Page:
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Reporting problems with medical devices

This article has been provided by the Medicines and Healthcare products Regulatory Agency (MHRA)

Who investigates safety problems with Medical Devices?

MHRA regulates medicines, medical devices, and blood products for transfusion in the UK by ensuring they work and are acceptably safe. Our priority is patient safety; we protect and improve public health through effective regulation.

The number and type of medical devices is growing and so the importance of learning about safety problems that occur with devices when they are used increases.

What are medical devices?

The broad group of products which are classified as devices is continually expanding. Medical devices cover a wide range of products – from sticking plasters to hip replacements, from contact lenses to personal oxygen tanks and implanted pacemakers. These devices and others like them, can be found in your home once they have been CE marked (a symbol that represents that the device complies with European regulations).

Many items included in the term assistive technology are medical devices such as wheelchairs, artificial limbs, hospital style beds, pressure relieving mattresses and hoists. We have more information on assistive technology on our website.

There is also the growing use of healthcare apps and stand-alone software, meaning the number of devices available on the market is steadily increasing. And it’s not just the products that are diversifying; the users of medical devices are too. Patients and members of the public, along with healthcare professionals, are using medical devices for diagnosis and to monitor health. Medical devices designed for hospital use are also increasingly being used by patients in the home through NHS ‘hospital at home’ type initiatives.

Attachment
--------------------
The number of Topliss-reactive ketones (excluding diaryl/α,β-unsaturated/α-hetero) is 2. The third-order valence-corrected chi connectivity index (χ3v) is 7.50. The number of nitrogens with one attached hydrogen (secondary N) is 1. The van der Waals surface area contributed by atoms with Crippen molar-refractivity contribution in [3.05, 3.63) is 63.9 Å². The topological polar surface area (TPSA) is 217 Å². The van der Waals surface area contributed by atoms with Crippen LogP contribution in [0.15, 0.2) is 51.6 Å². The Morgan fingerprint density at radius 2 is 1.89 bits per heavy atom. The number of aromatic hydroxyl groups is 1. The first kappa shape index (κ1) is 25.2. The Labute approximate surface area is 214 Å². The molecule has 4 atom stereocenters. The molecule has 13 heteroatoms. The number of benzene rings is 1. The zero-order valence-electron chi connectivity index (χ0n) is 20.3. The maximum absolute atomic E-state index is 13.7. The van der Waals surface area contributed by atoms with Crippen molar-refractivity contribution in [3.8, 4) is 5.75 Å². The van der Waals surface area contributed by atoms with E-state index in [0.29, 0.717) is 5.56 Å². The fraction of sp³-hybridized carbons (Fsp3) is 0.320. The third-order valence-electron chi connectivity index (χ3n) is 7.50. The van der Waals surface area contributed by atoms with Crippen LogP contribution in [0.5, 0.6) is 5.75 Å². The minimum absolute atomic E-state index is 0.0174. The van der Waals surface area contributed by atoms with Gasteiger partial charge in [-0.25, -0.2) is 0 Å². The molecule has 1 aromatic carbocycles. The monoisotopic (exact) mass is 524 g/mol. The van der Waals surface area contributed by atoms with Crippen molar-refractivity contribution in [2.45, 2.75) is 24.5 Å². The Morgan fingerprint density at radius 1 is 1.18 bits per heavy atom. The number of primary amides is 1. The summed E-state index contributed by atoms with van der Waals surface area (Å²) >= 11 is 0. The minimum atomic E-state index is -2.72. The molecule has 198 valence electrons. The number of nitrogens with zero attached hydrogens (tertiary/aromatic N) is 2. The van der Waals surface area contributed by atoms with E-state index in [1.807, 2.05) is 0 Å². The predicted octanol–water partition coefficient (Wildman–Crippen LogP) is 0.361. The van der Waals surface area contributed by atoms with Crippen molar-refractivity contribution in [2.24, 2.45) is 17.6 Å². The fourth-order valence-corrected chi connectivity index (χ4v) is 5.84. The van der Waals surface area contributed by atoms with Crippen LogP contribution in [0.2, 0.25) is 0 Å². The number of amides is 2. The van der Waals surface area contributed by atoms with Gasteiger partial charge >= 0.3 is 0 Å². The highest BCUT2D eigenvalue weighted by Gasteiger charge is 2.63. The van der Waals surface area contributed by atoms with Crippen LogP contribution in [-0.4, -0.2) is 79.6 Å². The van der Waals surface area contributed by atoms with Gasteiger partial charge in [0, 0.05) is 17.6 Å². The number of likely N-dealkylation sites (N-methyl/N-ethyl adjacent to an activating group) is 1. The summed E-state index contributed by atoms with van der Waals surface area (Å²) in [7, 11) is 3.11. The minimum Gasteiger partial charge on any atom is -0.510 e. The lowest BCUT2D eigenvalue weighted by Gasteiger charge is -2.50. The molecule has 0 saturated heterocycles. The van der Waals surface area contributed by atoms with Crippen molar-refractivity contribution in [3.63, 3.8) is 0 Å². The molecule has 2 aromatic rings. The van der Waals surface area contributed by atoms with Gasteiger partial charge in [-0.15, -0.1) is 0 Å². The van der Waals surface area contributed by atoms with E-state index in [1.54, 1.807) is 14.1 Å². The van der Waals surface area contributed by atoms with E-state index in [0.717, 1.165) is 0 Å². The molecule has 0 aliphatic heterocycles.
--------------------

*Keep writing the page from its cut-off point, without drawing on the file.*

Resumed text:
What role do manufacturers play in keeping devices safe?

Despite the regulations that manufacturers have to meet before selling their devices, problems can still arise when devices are used on a day to day basis. Manufacturers must continue to actively monitor their devices’ safety and performance when they’re available on the market. This includes a legal duty to report any adverse incidents and field safety corrective actions involving their devices to the MHRA.

An adverse incident could be any event that caused, or almost caused, an injury to a patient or other person, or a wrong or delayed diagnosis and treatment of a patient.  We use these reports to further investigate and review the safety of devices. Additionally, we use this information to require improvements to products, or, if needed, to remove them from market.

What role do users play in keeping devices safe?

Anyone can report a problem with a medicine or a medical device via the Yellow Card Scheme.  Every report matters, and these direct reports are an important source of information. Reports of an adverse incident enable us to develop a robust evidence base of devices safety so we can take action if necessary.

We evaluate any incidents reported through the Yellow Card Scheme together with additional sources of information such as clinical trial data, medical literature or data from international medicines regulators.

We encourage all those who work with medical devices, as well as people using them, to play an important role in helping keep patients safe by reporting. Therefore if you have ever used a medical device and had any problems then report to us using the  Yellow Card website.

Medicines and Healthcare products Regulatory Agency (MHRA)